Trudy Kempton Dana didn’t grow up listening to fairy tales.
Her father told her true stories of the Wild West: of farmers, traders, pioneers, cowboys and ranchers.
They were stories about her family.
In the late 19th and early 20th centuries, the Kemptons were one of the most respected and celebrated families in eastern Montana. The Kempton name resonates today in the town of Terry, Montana, where the family built a ranch and hotel that still exist.
Young Trudy loved the stories her dad, Jerry Kempton, told her. When it was her turn, she retold them to her daughters and granddaughters.
“One of my daughters said, ‘You know, Mom, when you’re gone, the stories will be gone forever,’” she said. “I started writing them (down), thinking I maybe had enough for a thin book, (but) it just kept going and going.”
Dana, of Edmonds, spent five years researching and writing a historical trilogy, “The Kemptons: Adventures of a Montana Ranch Family, 1880-1964.” The first book was recently published by Farcountry Press. The second is scheduled to publish in 2020, followed by the third book in 2021.
A retired crime prevention officer who spent 20 years with the Lynnwood Police Department, Dana, 73, pored over photographs, historical records and diaries to help flesh out her dad’s stories.
“They were a good family, trying to do the very best they could in tough times,” said Dana, who wrote the book to illustrate the grit, integrity and endurance it took to thrive on the frontier.
The Kempton family’s Western saga began in the mid-1800s, when Joseph Kempton (1817-1909), a whaling ship captain who was Dana’s great-great grandfather, and wife, Sabrina, traveled west in an oxcart. They first settled in Michigan, where their children were born, then moved to Colorado, where they established a hay farm.
James Berney “JB” Kempton, their eldest son, grew up on the farm. After fighting in the Union Army during the Civil War, JB moved to Montana to make his fortune.
He established the Kempton Ranch in 1882 near Terry. On its more than 3,500 acres, he raised horses for the army and polo-playing royalty. Kempton Ranch also was the first to ship beef cattle on the Northern Pacific Railway.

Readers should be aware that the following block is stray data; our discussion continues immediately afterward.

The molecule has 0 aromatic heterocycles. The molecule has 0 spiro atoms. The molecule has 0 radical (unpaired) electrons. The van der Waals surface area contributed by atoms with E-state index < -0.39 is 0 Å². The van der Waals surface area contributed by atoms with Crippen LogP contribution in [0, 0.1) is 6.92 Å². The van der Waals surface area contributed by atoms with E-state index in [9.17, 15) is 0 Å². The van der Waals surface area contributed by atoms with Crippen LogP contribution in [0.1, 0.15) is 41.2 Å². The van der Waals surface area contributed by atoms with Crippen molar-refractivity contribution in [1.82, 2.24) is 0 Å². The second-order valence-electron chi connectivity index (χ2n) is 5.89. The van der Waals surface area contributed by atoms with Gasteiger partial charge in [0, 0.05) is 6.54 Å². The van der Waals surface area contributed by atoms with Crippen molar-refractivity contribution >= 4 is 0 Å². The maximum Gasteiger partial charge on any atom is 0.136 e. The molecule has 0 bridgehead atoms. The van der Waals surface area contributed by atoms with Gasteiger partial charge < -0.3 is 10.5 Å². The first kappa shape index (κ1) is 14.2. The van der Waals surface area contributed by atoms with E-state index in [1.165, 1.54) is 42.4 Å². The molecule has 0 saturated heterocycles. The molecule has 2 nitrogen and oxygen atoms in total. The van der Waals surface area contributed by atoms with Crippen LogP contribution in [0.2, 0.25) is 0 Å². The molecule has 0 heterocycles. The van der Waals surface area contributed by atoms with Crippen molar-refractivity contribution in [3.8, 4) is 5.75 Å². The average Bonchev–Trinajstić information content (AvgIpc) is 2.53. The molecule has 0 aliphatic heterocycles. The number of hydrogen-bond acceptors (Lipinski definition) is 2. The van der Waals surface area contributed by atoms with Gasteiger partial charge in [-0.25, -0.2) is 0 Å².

JB (1843-1910) invested in the town of Terry, just a few miles away, by establishing its first bank, a church and a ranching supply company. He and his wife, Maria, whose mother was Sioux, raised six children.
Among his other distinctions, JB was friends with Theodore Roosevelt, the 29th president of the United States. Dana said JB likely forged a friendship with the future president during his days as a rancher in North Dakota. Later, Roosevelt personally helped the family when a government livestock agent gave them trouble over shipping cattle to the Midwest.
JB’s eldest son, Berney Edmond Kempton (1870-1942), grew up with a rope in his hand. He became one of the most famous rough riders and bronco busters in the West. In his late teens, he toured the world with Doc Carver’s Wild West Show, which was best known for its diving horses attraction, dramatized in a 1991 Disney movie called “Wild Hearts Can’t Be Broken.” His mother had taught him the Sioux language, and he chatted with native men in the show.
Berney’s cowboy skills are remembered to this day; he was inducted into the Montana Cowboy Hall of Fame in 2015.
Away from the ranch, Berney built the Kempton Hotel in 1913, which lodged two notable guests: Theodore Dreiser, author of “An American Tragedy,” and Ernestine Schumann-Heink, a famous German-American operatic contralto.
The family sold the ranch and hotel a few years after Berney’s death. His son Jerry Kempton (1912-1994) married and moved to Anchorage, Alaska, where Dana was born and raised.
Jenny Steinhagen, Dana’s daughter, said she’s impressed by her mother’s research. She’d heard the stories many times growing up, but not with this level of detail.
“It’s amazing the amount of effort and time that she’s put into this,” Steinhagen said. “We knew there was a property in Montana, but I didn’t really know any specifics at all. I think that’s why this is fun for her. There were some things she found (out) that she never knew.”
Dana’s book is getting attention in Terry, Montana. Kathy Galland, owner of a gift shop there called Prairie Unique, displays the book near the front door. Locals and tourists alike come in specifically asking about it.
“The Kempton is the oldest continually operated hotel in Montana, so just hearing the name draws them in,” she said. “These are true stories, and people here can relate to it.”
Galland, 66, grew up in Terry’s Prairie County, and her family were also homesteaders and cowboys. She was particularly touched by one scene in the book when a young Jerry asked Berney why he never revealed his fame as a star performer in the Doc Carver show.
“He just says, ‘Well, it’s not relevant,’” Galland said. “A lot of these old homesteaders were like that. They never bragged about themselves. That made it so personal to me, because my dad was like that.”
Dana stopped in Terry this month during a book tour. She stayed in the Kempton Hotel and toured the ranch, which has been renamed to Beefland.
But she’s no cowgirl.
“Here I am, writing about cattle, horses and ranching, and I don’t like horses,” she said. “I don’t even own cowboy boots.”
Evan Thompson: 425-339-3427, email@example.com. Twitter: @ByEvanThompson.
About the author
Trudy Kempton Dana, of Edmonds, has written a saga about her family of Montana pioneering ranchers. The Kempton family includes a Mayflower pilgrim, a signer of the Declaration of Independence, a Sioux chief and a star roper and rider with Doc Carver’s Wild West Show. Both the ranch and the Kempton Hotel still exist in the small town of Terry in eastern Montana. The first of three books is illustrated with nearly 100 historical photos.
“The Kemptons: Adventures of a Montana Ranch Family, 1880-1964”
By Trudy Kempton Dana
Farcountry Press. $17.95.